In Bruce Carton’s blog post, “‘Cats Do Not Talk’: Kitty Litter Ad Litigation Expands Into Class Actions,” he describes a lawsuit that seems frivolous, but really shows that making claims can make you look stupid.
The case involves Clorox, which had advertisements that showed that cats preferred their kitty litter over Arm & Hammer’s product, and Arm & Hammer ended up suing. I had a couple of cats, and I never thought that they would be repulsed by kitty litter, so I can see why Arm & Hammer is upset. After all, if the ads work, people won’t buy their litter, and their business will suffer.
What I got from what Carton was writing about is something that attorneys can learn when dealing with publicity. When they make claims in the court of public opinion, they can end up making claims and assumptions that have to be withdrawn, whether it’s during pre-trial publicity or during a trial. Clorox should’ve thought of that: they were claiming that cats could really decide what kind of litter they like, and created a campaign out of it, but it ended up having negative effects. They seemed to be too self-assured and made claims that might not be true–at least that’s what’s been proven in court by various lawsuits. And attorneys can also be too self-assured and make claims about their own cases that might not be true, so they have to be careful about how they proceed with their own publicity plan.
I’d say Clorox painted themselves into a corner. They had an interesting idea to advertise their product, but it backfired, and now they have had to pull the ads and the videos, in addition to settling expensive lawsuits.
Basically, I’d advise attorneys to avoiding bragging too much and be level-headed about how they appear to the public. A good example is the Drew Peterson case. He and his lawyers acted like hot dogs during the trial by wearing sunglasses, acting goofy, smug, and arrogant, and the public ended up being against them. They probably won’t succeed in appeals court, either.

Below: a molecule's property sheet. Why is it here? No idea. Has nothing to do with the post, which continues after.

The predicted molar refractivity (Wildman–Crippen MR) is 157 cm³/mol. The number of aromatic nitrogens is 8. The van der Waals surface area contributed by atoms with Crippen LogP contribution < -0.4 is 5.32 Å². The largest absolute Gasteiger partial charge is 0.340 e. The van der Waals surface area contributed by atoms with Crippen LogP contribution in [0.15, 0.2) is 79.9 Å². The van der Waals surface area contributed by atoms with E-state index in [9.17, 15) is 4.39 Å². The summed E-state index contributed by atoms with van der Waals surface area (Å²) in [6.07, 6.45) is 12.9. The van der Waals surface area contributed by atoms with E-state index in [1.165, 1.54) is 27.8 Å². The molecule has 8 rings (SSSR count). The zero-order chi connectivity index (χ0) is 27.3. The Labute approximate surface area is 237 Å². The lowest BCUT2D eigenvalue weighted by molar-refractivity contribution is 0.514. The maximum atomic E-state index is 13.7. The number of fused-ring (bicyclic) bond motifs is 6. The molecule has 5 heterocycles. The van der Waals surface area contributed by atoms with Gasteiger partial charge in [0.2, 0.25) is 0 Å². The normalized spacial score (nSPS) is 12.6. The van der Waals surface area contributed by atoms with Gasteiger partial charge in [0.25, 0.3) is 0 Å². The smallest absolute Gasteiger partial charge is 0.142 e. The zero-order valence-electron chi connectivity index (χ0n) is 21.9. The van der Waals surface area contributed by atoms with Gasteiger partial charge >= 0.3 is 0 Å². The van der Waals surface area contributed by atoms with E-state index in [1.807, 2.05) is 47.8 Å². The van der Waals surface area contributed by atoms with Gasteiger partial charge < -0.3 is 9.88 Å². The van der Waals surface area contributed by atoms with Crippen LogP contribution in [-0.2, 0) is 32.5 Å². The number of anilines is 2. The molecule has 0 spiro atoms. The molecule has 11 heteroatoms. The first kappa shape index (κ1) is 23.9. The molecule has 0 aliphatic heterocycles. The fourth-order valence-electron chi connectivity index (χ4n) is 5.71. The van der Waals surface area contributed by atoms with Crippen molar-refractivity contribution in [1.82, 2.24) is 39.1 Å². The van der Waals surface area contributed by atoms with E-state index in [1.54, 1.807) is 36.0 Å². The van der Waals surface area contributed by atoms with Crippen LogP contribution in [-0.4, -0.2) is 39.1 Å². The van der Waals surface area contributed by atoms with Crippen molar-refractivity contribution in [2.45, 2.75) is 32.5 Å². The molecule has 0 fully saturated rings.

So my suggestion would be to strike a balance between presenting a winning case and reigning in any arrogance, even if you think a case has a good chance of succeeding. That way, in case you don’t succeed, you won’t look like a fool and won’t have to backtrack to fix your reputation.
I read a revealing article about Dr. Phil, “Exclusive: Dr. Phil feels ‘violated’ over stolen Chevy”, by Chris Woodyard, about Dr. Phil’s classic 1957 car getting stolen. It’s sad and unfair that his car was stolen from a repair shop, but what Dr. Phil says about the situation doesn’t make him look too good.
It seems like he is being hypocritical because he often talks about getting your act together and focusing on what’s important in life, yet he seems to think his car is more important than anything or anyone else. He’s not taking his own advice, and he really comes off as materialistic in this article.
He also sounds whiny. Sure, it’s a valuable, rare car that looks great and is probably fun to drive around in, but it’s just a car. It’s horrible that it was stolen, but he still has a lot of other things going very well in his life, such as his career, and he seems to have a nice family. He didn’t mention any of that or what he’s grateful for; he just complained.
Also, why did he go to the media with his problem? He probably complained to friends and coworkers about what happened, which is understandable, yet going to the media is making him seem even more of a whiner.
Dr. Phil should practice what he preaches.
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